The issue of rugby contact with South Africa would dog New Zealand throughout the 1970s. Prior to 1970 Māori players were excluded from All Black sides touring South Africa because of that country’s unwritten (and later written) policies of racial segregation. In 1960 more than 150,000 New Zealanders signed a petition opposing that year’s tour – still one of the largest petitions in our history. Māori players were selected for the 1970 All Blacks tour but had to visit South Africa as ‘honorary whites’. Many felt this was no improvement and condemned the NZRFU for agreeing to these terms. Others argued that sport and politics should remain separate. The All Blacks lost the series 3–1 after being defeated 20–17 in the final test.
The 1960s had concluded with major protests over plans to raise the level of Fiordland’s Lake Manapōuri to create sufficient hydro-electric power for a new aluminum smelter at Tiwai Point, Bluff. In May 1970 the Save Manapouri Campaign presented New Zealand’s then largest-ever petition to Parliament. It contained some 260,000 signatures – nearly 10% of the population. Following its victory in the 1972 general election, Labour passed legislation protecting the natural level of the lake.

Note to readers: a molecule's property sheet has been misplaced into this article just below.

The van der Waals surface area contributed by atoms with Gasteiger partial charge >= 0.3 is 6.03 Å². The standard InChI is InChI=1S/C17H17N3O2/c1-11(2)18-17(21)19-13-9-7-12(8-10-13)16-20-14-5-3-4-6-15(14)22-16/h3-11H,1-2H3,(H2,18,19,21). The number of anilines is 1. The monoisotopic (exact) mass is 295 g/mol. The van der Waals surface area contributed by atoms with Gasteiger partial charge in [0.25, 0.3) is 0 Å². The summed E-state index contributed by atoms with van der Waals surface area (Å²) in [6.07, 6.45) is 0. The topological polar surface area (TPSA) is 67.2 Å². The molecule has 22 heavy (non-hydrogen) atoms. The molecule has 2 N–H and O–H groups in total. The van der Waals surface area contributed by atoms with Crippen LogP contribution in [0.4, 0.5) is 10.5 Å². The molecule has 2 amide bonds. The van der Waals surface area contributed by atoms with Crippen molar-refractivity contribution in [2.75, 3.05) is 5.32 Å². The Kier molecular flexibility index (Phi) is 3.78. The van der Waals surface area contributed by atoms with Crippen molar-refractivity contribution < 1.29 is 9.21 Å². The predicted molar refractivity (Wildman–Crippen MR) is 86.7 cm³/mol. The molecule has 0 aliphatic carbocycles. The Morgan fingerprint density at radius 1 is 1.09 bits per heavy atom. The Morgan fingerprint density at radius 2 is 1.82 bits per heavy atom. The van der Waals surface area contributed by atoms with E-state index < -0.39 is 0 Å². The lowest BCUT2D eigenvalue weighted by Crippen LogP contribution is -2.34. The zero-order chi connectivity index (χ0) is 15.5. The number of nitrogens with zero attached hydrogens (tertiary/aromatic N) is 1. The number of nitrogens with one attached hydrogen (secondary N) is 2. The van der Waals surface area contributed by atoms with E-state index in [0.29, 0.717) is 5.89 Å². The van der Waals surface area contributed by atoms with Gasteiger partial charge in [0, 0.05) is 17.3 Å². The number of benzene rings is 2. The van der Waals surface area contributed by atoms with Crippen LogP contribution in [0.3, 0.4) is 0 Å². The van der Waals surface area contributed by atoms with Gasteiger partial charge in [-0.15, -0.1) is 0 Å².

Motor racing driver and designer Bruce McLaren, 32, died while testing one of his Can-Am series cars on the Goodwin circuit near Chichester, England in June. McLaren had become the youngest Grand Prix winner in 1959 with victory in the United States. During his Formula One career he won four races and placed in the first three 27 times. He was runner-up in the Formula One world championship in 1960. His abilities as an analyst, engineer and manager contributed much to the success of the cars that still bear his name today. His McLaren Racing Team established in 1963 has been one of the most successful in Formula One championship history, thanks to stars such as Alain Prost and Ayrton Senna.
United States Vice-President Spiro Agnew’s visit to New Zealand in January sparked violent confrontations outside his hotel between anti-Vietnam War demonstrators and police. Many protesters and some media accused the police of over-reacting to the demonstrations.
The presence of a high-ranking American politician was bound to attract the attention of the strong anti-war movement in this country. The protests attracted widespread media attention here and in the United States. Agnew told reporters that he didn’t find the demonstrators ‘really worth a great deal of comment’.
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